Elvis: Songwriter who gave Elvis In The Ghetto wished The King had sung it differently

Elvis Presley: Linda Thompson recalls in 2019 calling Graceland

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Davis didnt just write In The Ghetto for Elvis, he also composed Don’t Cry Daddy and A Little Less Conversation. But The King’s girlfriend Linda Thompson wrote in her autobiography that In The Ghetto was originally meant for a very different star. She revealed: “Elvis said when his friend Sammy Davis Jr was given this song by a writer he turned it down. Sammy said, ‘In all authenticity, I can’t do this song because I never lived this way, but I will tell you who did, Elvis Presley.’'”

The song famously depicts life on the poorest side of the tracks, reflecting Elvis’ own early childhood in extreme poverty in Tupelo Mississippi. 

Linda added: “Davis gave the song to Elvis. Elvis sang it with such authenticity and feeling because he had first-hand experience living in the ghetto.”

Record producer Jimmy Bowen corroborated the story, describing how Davis had originally played the song to Sammy Davis Jr on his guitar in a recording studio, watched by American activist Jesse Jackson.

SCROLL DOWN TO WATCH MAC DAVIS TALK ABOUT WRITING THE SONG AND HIS REACTION TO ELVIS’ RECORDING

In a fascinating filmed interview, Davis described how he got the inspiration for the song and his mixed reaction the first time he heard it sung by Elvis on the radio.

Davis said: “I grew up with a little kid whose daddy worked with my daddy, and he was a black kid. We were good buddies, 5 or 6 years old. I remember him being one of my best buddies.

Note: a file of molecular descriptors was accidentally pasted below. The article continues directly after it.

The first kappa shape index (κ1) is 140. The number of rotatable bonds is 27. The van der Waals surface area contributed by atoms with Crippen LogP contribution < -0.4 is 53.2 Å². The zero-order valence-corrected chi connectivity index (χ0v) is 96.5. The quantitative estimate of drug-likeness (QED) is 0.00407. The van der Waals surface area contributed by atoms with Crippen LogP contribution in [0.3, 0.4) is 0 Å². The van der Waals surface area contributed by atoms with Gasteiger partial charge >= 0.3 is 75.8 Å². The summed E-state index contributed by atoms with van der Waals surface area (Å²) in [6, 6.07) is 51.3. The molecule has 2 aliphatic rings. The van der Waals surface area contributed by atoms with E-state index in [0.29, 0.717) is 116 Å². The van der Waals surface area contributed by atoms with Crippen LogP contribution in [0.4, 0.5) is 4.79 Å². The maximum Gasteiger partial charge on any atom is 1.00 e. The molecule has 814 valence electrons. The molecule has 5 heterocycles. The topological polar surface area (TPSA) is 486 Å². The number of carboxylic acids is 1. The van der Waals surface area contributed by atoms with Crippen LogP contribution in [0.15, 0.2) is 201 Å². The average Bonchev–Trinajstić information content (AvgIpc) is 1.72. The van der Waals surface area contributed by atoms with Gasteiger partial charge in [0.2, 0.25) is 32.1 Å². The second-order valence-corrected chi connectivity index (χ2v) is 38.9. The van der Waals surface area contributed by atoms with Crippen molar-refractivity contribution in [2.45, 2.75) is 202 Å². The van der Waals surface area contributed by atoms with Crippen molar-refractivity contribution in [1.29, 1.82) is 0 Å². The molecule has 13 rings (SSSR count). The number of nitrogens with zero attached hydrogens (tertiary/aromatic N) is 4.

“But he lived in a part of town, and I couldn’t figure out why they had to live where they lived, and we got to live where we lived. We didn’t have a lot of money, but we didn’t have broken bottles every six inches. It was a dirt street ghetto where he lived.”

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The song was originally called The Vicious Circle, but when Davis’s guitarist friend Freddy Weller played him a few chords he was struck with inspiration and the song poured out of him with the new “in the ghetto” hook.

After the song was passed over by Sammy Davis Jr, Davis how it ended up with Elvis.

He had already written the song Memories for The King’s US TV comeback special which aired on December 3, 1968.

The same year, Elvis also recorded his track A Little Less Conversation, although that would famously only achieve posthumous worldwide success with the 2002 Junkie XL remix.

In 1969, Davis said the star’s team called him up and asked if he had any more material.

The first song on the batch of demos he sent over was In The Ghetto. Incredibly, Don’t Cry Dady was also on there.

https://www.youtube.com/embed/WGSnTfRJlCY

In The Ghetto gave Elvis his first top ten US single for four years, peaking at number 3, and number 2 in the UK. But the first time he heard it, Davis was unhappy with the main refrain.

Davis said: “I heard it on the radio, driving down the street. I remember going, “I wish he hadn’t said ‘Ghet-to.’ I wish he had just said ‘In the Ghetto.’

“That’s a typical, songwriter, you know. But that lasted about maybe five seconds, and then I realised that I had a huge hit. I knew it was going to be a really, really big hit.”

https://www.youtube.com/embed/6am8V5KNJ4A

In the same interview, Davis described how the song gave him the biggest royalties cheque he had ever seen. and that all the cheques came from Graceland with Elvis’ own image on them. He went straight out and bought a bright red Mercedes sports car and his first-ever colour television.

The song would go on to be recorded by a host of stars from Dolly Parton to  Marilyn Manson – and Sammy Davis Jr quickly changed his mind, releasing his own version in 1970. 

Davis went on to establish himself as a country music singer in his own right, host his own TV specials and star in a couple of Hollywood movies including The Sting 2 and North Dallas Forty with Nick Nolte.

After two short marriages, he wed nurse Lise Gerard and they were together until his death, aged 78, on September 29, 2020.

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